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Innerkip, Renfrewshire

Historical Description

INNERKIP, a parish, in the Lower ward of the county of Renfrew; including the village of Gourock, and containing 3420 inhabitants, of whom 431 are in the village of Innerkip, 6 miles (S. W. by W.) from Greenock. This parish, the name of which, originally Inverkip, is derived from its situation at the mouth of the river Kip, formerly included the parish of Greenock, which was separated from it by charter, obtained by Sir John Shaw of Wester Greenock in 1589, and ratified by parliament in 1594. The parish is about seven miles in length and six in breadth, and is bounded on the north and west by the Firth of Clyde, on the east by the parish of Greenock, and on the south by the parish of Largs in the county of Ayr. Its coast is indented with several bays, the principal of which are Gourock on the north, and Lunderston, Innerkip, and Wemyss, on the west. The surface has a gradual ascent from the shore towards the south-east, and is beautifully diversified with level plains and gentle undulations, and intersected by small rivulets, flowing in some parts through verdant meadows, and in others disappearing in thickly-wooded glens. The principal rivers are the Kip and the Daff, which latter forms a confluence with the Kip near its influx into the bay of Innerkip. Along the shore the soil is light and sandy, in the higher grounds of heavier quality, but much intermixed with gravel. The whole number of acres has not been ascertained: more than half the parish is moorland, of which a considerable part is undivided common; there is a large extent of natural meadow and pasture, and but a small proportion is arable. The farmers rely more upon the produce of the dairy, for which they find profitable markets, than on the cultivation of the soil. Considerable improvement has, notwithstanding, been made in the system of agriculture; furrow-draining has been adopted with success, and some small portions of waste land have been reclaimed. The rocks are principally of the old red sandstone formation, and towards Wemyss bay are intersected with trap: in the upper part of the parish, sandstone of fine quality has been extensively quarried for building. The annual value of real property in Innerkip is £14,205.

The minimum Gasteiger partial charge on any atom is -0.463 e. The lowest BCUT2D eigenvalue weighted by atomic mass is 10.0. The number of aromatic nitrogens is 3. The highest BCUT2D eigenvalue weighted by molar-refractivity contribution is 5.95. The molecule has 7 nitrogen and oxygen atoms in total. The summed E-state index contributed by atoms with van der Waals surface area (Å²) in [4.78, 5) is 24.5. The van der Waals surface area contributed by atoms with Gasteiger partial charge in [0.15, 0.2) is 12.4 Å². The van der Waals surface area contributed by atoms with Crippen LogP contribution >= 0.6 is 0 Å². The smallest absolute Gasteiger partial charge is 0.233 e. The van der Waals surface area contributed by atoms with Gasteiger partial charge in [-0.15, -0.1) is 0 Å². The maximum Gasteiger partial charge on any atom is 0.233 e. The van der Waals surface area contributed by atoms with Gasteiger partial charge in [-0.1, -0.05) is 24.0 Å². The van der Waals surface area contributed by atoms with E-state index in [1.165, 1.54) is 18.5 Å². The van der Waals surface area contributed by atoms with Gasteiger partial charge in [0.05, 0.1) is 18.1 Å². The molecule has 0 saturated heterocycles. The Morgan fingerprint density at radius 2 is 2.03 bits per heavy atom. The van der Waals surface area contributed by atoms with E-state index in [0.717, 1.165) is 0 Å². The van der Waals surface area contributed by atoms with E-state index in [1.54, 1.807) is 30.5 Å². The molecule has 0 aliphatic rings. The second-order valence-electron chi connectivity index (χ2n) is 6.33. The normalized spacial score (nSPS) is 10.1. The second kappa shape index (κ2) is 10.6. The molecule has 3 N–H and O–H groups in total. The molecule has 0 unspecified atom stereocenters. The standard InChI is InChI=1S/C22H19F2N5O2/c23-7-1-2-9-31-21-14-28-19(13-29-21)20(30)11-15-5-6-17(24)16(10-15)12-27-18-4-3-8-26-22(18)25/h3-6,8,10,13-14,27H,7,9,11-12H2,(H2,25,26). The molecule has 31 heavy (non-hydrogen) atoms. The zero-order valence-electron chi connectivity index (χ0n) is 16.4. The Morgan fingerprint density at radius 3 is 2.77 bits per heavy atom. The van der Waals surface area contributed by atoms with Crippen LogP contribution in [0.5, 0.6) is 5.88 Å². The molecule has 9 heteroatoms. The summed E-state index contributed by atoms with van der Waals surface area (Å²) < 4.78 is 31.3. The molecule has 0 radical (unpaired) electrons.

The scenery throughout is pleasingly diversified; and the higher grounds embrace extensive and interesting prospects. Ardgowan House, the seat of Sir Michael Robert Shaw Stewart, is an elegant mansion, beautifully situated on the shore near Innerkip bay, embosomed in thriving plantations, and commanding a fine view over the Firth of Clyde. Kelly, the seat of the family of Wallace, is also a handsome mansion, on the shore of Wemyss bay, and embellished with plantations. There are several other good houses belonging to different proprietors. The village is pleasantly situated on the banks of the river Kip, near its influx into the Clyde; it is chiefly inhabited by fishermen, and is much frequented during the season for sea-bathing. There are some well-furnished houses for the accommodation of visiters; and a post-office, subordinate to that of Greenock, has been established here. Facility of communication is afforded by an excellent turnpike-road from Greenock. Ecclesiastically the parish is within the bounds of the presbytery of Greenock, synod of Glasgow and Ayr. The minister's stipend is £278. 14. 6., with a manse, and a glebe of four acres; patron, Sir Michael Robert Shaw Stewart. Innerkip parish church is a neat modern structure, containing sufficient accommodation for the population. A church has been erected in the district of Gourock, of which an account will be found under the head of Gourock. The parochial school is well attended; the master has a salary of £30. 15., but no house, and the fees average £26 per annum. On the lands of Ardgowan are some remains of the ancient mansion-house, consisting of a venerable tower; and over the Dunrod rivulet is a very antique bridge. Nearly opposite to the Cloch lighthouse, the Comet steam-boat was run down by the Ayr steam-packet, about five and twenty years ago, in the night, when upwards of fifty persons found a watery grave.

Transcribed from A Topographical Dictionary of Scotland, 1851 by Samuel Lewis